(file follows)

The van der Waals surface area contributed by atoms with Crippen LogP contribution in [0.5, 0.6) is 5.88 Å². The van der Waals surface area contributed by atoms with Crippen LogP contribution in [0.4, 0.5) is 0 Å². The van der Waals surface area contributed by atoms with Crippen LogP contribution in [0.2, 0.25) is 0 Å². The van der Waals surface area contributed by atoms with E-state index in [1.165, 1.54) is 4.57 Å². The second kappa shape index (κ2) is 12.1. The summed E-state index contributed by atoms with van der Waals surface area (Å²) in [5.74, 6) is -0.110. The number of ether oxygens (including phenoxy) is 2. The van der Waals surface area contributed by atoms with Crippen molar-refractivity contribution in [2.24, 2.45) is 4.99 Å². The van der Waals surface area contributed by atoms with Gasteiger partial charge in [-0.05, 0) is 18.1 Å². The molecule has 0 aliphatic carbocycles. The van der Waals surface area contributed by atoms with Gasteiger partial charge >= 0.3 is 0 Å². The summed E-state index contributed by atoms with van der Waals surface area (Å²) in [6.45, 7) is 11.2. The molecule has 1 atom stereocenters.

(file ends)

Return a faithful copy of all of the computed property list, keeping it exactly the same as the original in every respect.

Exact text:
The van der Waals surface area contributed by atoms with Crippen LogP contribution in [0.5, 0.6) is 5.88 Å². The van der Waals surface area contributed by atoms with Crippen LogP contribution in [0.4, 0.5) is 0 Å². The van der Waals surface area contributed by atoms with Crippen LogP contribution in [0.2, 0.25) is 0 Å². The van der Waals surface area contributed by atoms with E-state index in [1.165, 1.54) is 4.57 Å². The second kappa shape index (κ2) is 12.1. The summed E-state index contributed by atoms with van der Waals surface area (Å²) in [5.74, 6) is -0.110. The number of ether oxygens (including phenoxy) is 2. The van der Waals surface area contributed by atoms with Crippen molar-refractivity contribution in [2.24, 2.45) is 4.99 Å². The van der Waals surface area contributed by atoms with Gasteiger partial charge in [-0.05, 0) is 18.1 Å². The molecule has 0 aliphatic carbocycles. The van der Waals surface area contributed by atoms with Gasteiger partial charge >= 0.3 is 0 Å². The summed E-state index contributed by atoms with van der Waals surface area (Å²) in [6.45, 7) is 11.2. The molecule has 1 atom stereocenters.